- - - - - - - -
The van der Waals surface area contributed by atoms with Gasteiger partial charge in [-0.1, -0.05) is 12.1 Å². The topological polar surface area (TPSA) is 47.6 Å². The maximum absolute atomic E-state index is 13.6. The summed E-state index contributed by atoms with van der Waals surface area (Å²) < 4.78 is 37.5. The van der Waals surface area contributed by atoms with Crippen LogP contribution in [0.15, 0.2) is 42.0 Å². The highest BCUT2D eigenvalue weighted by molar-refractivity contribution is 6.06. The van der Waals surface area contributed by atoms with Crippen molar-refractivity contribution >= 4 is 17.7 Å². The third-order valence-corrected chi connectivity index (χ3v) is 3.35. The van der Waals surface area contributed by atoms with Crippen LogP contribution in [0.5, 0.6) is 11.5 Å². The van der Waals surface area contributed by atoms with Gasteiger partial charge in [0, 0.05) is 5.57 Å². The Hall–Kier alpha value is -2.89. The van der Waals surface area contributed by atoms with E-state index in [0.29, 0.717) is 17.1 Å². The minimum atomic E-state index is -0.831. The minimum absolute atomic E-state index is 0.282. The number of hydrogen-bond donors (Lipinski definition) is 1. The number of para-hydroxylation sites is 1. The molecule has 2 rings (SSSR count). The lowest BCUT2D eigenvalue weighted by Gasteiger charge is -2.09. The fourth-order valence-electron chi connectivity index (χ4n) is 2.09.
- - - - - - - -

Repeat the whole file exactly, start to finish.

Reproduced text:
The van der Waals surface area contributed by atoms with Gasteiger partial charge in [-0.1, -0.05) is 12.1 Å². The topological polar surface area (TPSA) is 47.6 Å². The maximum absolute atomic E-state index is 13.6. The summed E-state index contributed by atoms with van der Waals surface area (Å²) < 4.78 is 37.5. The van der Waals surface area contributed by atoms with Crippen LogP contribution in [0.15, 0.2) is 42.0 Å². The highest BCUT2D eigenvalue weighted by molar-refractivity contribution is 6.06. The van der Waals surface area contributed by atoms with Crippen molar-refractivity contribution >= 4 is 17.7 Å². The third-order valence-corrected chi connectivity index (χ3v) is 3.35. The van der Waals surface area contributed by atoms with Crippen LogP contribution in [0.5, 0.6) is 11.5 Å². The van der Waals surface area contributed by atoms with Gasteiger partial charge in [0, 0.05) is 5.57 Å². The Hall–Kier alpha value is -2.89. The van der Waals surface area contributed by atoms with E-state index in [0.29, 0.717) is 17.1 Å². The minimum atomic E-state index is -0.831. The minimum absolute atomic E-state index is 0.282. The number of hydrogen-bond donors (Lipinski definition) is 1. The number of para-hydroxylation sites is 1. The molecule has 2 rings (SSSR count). The lowest BCUT2D eigenvalue weighted by Gasteiger charge is -2.09. The fourth-order valence-electron chi connectivity index (χ4n) is 2.09.